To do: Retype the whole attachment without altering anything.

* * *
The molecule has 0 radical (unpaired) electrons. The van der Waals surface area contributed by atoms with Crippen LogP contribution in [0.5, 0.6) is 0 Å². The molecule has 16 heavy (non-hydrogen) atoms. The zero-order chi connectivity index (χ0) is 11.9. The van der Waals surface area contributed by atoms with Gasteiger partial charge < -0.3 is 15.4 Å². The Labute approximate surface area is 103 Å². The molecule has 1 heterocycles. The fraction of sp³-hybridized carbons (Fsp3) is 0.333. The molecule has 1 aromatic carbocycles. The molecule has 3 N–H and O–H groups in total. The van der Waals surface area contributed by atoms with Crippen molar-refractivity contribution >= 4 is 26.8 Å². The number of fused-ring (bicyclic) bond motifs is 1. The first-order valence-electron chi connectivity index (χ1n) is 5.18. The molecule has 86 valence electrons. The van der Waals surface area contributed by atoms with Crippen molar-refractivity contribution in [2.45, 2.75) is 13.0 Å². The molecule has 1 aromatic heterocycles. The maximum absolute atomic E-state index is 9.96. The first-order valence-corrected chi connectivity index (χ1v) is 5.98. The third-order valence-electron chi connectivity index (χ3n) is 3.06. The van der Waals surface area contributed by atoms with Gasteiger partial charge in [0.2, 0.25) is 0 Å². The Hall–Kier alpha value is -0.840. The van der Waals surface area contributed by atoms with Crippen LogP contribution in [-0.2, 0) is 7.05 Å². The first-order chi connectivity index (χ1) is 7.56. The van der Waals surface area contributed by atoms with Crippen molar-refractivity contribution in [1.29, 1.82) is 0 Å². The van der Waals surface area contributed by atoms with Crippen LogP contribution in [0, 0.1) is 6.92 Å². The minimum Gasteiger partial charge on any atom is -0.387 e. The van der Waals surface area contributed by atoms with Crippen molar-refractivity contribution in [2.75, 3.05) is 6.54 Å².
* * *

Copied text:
The molecule has 0 radical (unpaired) electrons. The van der Waals surface area contributed by atoms with Crippen LogP contribution in [0.5, 0.6) is 0 Å². The molecule has 16 heavy (non-hydrogen) atoms. The zero-order chi connectivity index (χ0) is 11.9. The van der Waals surface area contributed by atoms with Gasteiger partial charge < -0.3 is 15.4 Å². The Labute approximate surface area is 103 Å². The molecule has 1 heterocycles. The fraction of sp³-hybridized carbons (Fsp3) is 0.333. The molecule has 1 aromatic carbocycles. The molecule has 3 N–H and O–H groups in total. The van der Waals surface area contributed by atoms with Crippen molar-refractivity contribution >= 4 is 26.8 Å². The number of fused-ring (bicyclic) bond motifs is 1. The first-order valence-electron chi connectivity index (χ1n) is 5.18. The molecule has 86 valence electrons. The van der Waals surface area contributed by atoms with Crippen molar-refractivity contribution in [2.45, 2.75) is 13.0 Å². The molecule has 1 aromatic heterocycles. The maximum absolute atomic E-state index is 9.96. The first-order valence-corrected chi connectivity index (χ1v) is 5.98. The third-order valence-electron chi connectivity index (χ3n) is 3.06. The van der Waals surface area contributed by atoms with Gasteiger partial charge in [0.2, 0.25) is 0 Å². The Hall–Kier alpha value is -0.840. The van der Waals surface area contributed by atoms with Crippen LogP contribution in [-0.2, 0) is 7.05 Å². The first-order chi connectivity index (χ1) is 7.56. The van der Waals surface area contributed by atoms with Crippen molar-refractivity contribution in [1.29, 1.82) is 0 Å². The van der Waals surface area contributed by atoms with Crippen LogP contribution in [0, 0.1) is 6.92 Å². The minimum Gasteiger partial charge on any atom is -0.387 e. The van der Waals surface area contributed by atoms with Crippen molar-refractivity contribution in [2.75, 3.05) is 6.54 Å².